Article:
This week on home video, we’re lucky to get another great selection of titles to share with you. While the new releases – which include an action/horror reboot and a Certified Fresh indie – are relatively decent, the real treasures are to be found in the Blu-Ray reissues of some well-liked films and bona fide classics. We’ve got masterpieces from Hitchcock, Kurosawa, and Coppola, a little something for the midnight screening cult classic crowd, and a few modern favorites to round out the bunch. Peep it, yo.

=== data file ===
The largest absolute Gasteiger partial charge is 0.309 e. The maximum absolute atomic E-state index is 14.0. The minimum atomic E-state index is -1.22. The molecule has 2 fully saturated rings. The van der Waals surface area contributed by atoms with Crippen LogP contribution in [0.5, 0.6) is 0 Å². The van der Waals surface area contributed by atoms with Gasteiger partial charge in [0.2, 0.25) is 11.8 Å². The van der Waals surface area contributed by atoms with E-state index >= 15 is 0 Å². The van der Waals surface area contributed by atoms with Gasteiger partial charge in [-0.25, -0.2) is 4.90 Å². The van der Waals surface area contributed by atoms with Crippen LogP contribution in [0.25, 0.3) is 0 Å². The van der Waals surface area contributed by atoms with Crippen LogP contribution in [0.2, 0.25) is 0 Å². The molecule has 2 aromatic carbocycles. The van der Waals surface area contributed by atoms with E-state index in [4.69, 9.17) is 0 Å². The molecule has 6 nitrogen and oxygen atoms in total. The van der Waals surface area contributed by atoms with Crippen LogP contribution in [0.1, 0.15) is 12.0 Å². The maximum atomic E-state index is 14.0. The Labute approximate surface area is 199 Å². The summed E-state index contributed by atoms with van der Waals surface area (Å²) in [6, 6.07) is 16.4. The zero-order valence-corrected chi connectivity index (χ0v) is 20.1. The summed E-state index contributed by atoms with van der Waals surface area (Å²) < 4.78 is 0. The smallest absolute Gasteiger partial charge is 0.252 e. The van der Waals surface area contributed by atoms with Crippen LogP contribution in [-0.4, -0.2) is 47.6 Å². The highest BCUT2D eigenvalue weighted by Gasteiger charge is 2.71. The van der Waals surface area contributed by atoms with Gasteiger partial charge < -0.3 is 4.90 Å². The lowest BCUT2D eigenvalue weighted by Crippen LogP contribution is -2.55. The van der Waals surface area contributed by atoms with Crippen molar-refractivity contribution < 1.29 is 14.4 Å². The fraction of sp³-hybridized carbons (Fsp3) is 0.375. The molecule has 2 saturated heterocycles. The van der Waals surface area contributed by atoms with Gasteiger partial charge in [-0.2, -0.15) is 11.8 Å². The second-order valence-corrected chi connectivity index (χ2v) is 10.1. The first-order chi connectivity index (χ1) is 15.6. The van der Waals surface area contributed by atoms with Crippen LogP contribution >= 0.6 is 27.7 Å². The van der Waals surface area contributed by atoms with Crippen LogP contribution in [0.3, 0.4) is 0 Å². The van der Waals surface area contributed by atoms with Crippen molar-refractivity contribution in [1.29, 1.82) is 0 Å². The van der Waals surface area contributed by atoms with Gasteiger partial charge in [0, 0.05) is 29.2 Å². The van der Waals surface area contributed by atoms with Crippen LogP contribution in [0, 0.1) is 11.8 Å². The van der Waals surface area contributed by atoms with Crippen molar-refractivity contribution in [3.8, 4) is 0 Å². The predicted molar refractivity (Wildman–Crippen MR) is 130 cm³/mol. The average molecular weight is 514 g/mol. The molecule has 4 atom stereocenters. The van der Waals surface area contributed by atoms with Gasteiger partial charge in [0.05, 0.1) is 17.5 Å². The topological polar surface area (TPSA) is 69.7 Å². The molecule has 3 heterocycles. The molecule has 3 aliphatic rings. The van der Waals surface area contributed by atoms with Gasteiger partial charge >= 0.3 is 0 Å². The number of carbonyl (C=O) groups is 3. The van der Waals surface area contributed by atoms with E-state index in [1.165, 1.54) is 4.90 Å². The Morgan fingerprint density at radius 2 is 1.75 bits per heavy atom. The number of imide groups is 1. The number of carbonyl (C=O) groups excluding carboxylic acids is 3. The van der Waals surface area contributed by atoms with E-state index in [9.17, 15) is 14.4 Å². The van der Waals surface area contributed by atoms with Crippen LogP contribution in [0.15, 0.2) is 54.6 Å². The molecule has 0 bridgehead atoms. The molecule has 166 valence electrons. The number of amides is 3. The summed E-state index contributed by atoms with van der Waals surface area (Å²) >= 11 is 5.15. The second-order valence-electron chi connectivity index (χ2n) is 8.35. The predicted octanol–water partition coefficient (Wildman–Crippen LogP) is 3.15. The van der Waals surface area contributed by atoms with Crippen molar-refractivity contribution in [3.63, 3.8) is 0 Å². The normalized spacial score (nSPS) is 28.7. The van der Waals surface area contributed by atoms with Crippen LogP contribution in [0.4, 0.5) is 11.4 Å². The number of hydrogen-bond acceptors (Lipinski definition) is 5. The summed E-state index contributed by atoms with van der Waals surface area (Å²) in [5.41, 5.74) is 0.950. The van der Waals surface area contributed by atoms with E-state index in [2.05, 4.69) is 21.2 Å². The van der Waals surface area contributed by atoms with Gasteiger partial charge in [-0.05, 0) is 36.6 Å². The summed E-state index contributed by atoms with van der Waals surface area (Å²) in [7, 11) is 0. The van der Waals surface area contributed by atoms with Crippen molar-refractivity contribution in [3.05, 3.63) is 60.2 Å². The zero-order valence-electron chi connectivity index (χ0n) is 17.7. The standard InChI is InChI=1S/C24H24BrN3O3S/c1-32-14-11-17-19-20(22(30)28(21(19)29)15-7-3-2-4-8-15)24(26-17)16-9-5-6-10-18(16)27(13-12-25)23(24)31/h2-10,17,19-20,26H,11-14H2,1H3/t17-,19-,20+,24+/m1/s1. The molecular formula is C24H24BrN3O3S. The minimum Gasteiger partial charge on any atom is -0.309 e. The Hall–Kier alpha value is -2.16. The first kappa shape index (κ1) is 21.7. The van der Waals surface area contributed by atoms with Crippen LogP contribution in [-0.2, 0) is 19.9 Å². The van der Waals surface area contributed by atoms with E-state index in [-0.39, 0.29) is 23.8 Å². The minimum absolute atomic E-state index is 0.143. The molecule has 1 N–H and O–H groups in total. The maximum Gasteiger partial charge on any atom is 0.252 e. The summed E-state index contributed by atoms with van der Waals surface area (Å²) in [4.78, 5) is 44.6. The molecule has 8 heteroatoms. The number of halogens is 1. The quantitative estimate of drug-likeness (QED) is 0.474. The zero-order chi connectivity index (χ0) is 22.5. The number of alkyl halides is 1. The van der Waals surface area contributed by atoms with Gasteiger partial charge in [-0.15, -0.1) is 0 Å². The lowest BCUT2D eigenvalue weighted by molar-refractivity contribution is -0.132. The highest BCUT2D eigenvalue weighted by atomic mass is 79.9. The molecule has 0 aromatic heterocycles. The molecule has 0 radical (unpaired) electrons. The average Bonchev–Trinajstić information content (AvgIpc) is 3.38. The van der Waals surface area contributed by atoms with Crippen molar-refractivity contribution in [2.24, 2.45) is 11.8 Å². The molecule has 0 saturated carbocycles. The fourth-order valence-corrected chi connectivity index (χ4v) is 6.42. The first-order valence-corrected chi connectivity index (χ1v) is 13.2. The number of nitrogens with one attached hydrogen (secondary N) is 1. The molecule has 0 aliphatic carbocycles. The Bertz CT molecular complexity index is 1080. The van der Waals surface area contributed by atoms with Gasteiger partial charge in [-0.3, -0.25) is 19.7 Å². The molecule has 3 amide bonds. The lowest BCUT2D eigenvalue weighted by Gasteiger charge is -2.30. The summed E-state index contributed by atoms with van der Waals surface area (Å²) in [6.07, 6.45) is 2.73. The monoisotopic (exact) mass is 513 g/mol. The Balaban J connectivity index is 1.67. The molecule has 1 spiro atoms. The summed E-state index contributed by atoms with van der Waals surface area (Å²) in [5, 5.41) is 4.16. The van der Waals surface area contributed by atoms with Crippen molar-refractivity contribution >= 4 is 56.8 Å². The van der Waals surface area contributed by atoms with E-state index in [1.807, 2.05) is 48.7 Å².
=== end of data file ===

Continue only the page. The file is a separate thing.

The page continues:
For Francis Ford Coppola, Apocalypse Now capped one of the finest four-picture streaks in the history of cinema. With The Godfather, The Conversation, and The Godfather Part II, Coppola solidified his status as one of the New Hollywood’s leading lights. However, the story behind the making of Apocalypse Now is almost as legendary as the film itself — plagued by bad weather, casting changes and negative buzz, the movie seemed cursed, and many at the time doubted that Coppola would be able to pull off his haunting vision of the Vietnam war (loosely based upon Joseph Conrad’s novel Heart of Darkness). But pull it off he did, and the result was critically acclaimed upon its release and treasured by film buffs in the years since. On Tuesday, Lionsgate will release the Apocalypse Now Three-Disc Full Disclosure Edition on Blu-ray; along with oodles of special features, the set contains the original theatrical release of the film, plus the extended 2001 “Redux” edition and Hearts of Darkness, a 1991 feature-length documentary about the making of Apocalypse Now. If you’ve held off on purchasing this masterpiece for your home library, this is possibly the definitive edition to own. (Also, be sure to check out our interview with Francis Ford Coppola himself, in which he talks about the making of the film, as well as his favorite films, what he thinks of the current YouTube era, and how winemaking is like filmmaking. You can read the interview here.)